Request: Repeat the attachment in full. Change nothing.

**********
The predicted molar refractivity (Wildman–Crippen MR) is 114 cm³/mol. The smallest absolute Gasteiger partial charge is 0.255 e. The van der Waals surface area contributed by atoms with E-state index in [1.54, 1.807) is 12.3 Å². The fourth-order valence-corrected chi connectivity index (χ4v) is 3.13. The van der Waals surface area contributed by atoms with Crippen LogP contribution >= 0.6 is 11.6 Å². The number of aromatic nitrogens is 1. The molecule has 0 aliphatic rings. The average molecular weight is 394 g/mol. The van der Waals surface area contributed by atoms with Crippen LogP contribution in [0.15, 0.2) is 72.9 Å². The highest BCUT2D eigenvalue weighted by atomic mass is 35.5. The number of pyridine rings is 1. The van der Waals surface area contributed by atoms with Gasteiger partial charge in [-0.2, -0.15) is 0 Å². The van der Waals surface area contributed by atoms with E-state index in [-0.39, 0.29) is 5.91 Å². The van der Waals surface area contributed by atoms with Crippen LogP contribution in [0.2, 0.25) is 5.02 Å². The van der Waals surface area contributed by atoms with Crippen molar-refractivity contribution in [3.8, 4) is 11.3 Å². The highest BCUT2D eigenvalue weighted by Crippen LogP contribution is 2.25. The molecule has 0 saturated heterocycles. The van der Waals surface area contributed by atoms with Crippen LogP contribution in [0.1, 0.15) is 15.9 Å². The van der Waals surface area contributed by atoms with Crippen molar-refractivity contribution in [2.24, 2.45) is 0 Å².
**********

The predicted molar refractivity (Wildman–Crippen MR) is 114 cm³/mol. The smallest absolute Gasteiger partial charge is 0.255 e. The van der Waals surface area contributed by atoms with E-state index in [1.54, 1.807) is 12.3 Å². The fourth-order valence-corrected chi connectivity index (χ4v) is 3.13. The van der Waals surface area contributed by atoms with Crippen LogP contribution >= 0.6 is 11.6 Å². The number of aromatic nitrogens is 1. The molecule has 0 aliphatic rings. The average molecular weight is 394 g/mol. The van der Waals surface area contributed by atoms with Crippen LogP contribution in [0.15, 0.2) is 72.9 Å². The highest BCUT2D eigenvalue weighted by atomic mass is 35.5. The number of pyridine rings is 1. The van der Waals surface area contributed by atoms with Gasteiger partial charge in [-0.2, -0.15) is 0 Å². The van der Waals surface area contributed by atoms with E-state index in [-0.39, 0.29) is 5.91 Å². The van der Waals surface area contributed by atoms with Crippen LogP contribution in [0.2, 0.25) is 5.02 Å². The van der Waals surface area contributed by atoms with Crippen molar-refractivity contribution in [3.8, 4) is 11.3 Å². The highest BCUT2D eigenvalue weighted by Crippen LogP contribution is 2.25. The molecule has 0 saturated heterocycles. The van der Waals surface area contributed by atoms with Crippen LogP contribution in [0.1, 0.15) is 15.9 Å². The van der Waals surface area contributed by atoms with Crippen molar-refractivity contribution in [2.24, 2.45) is 0 Å².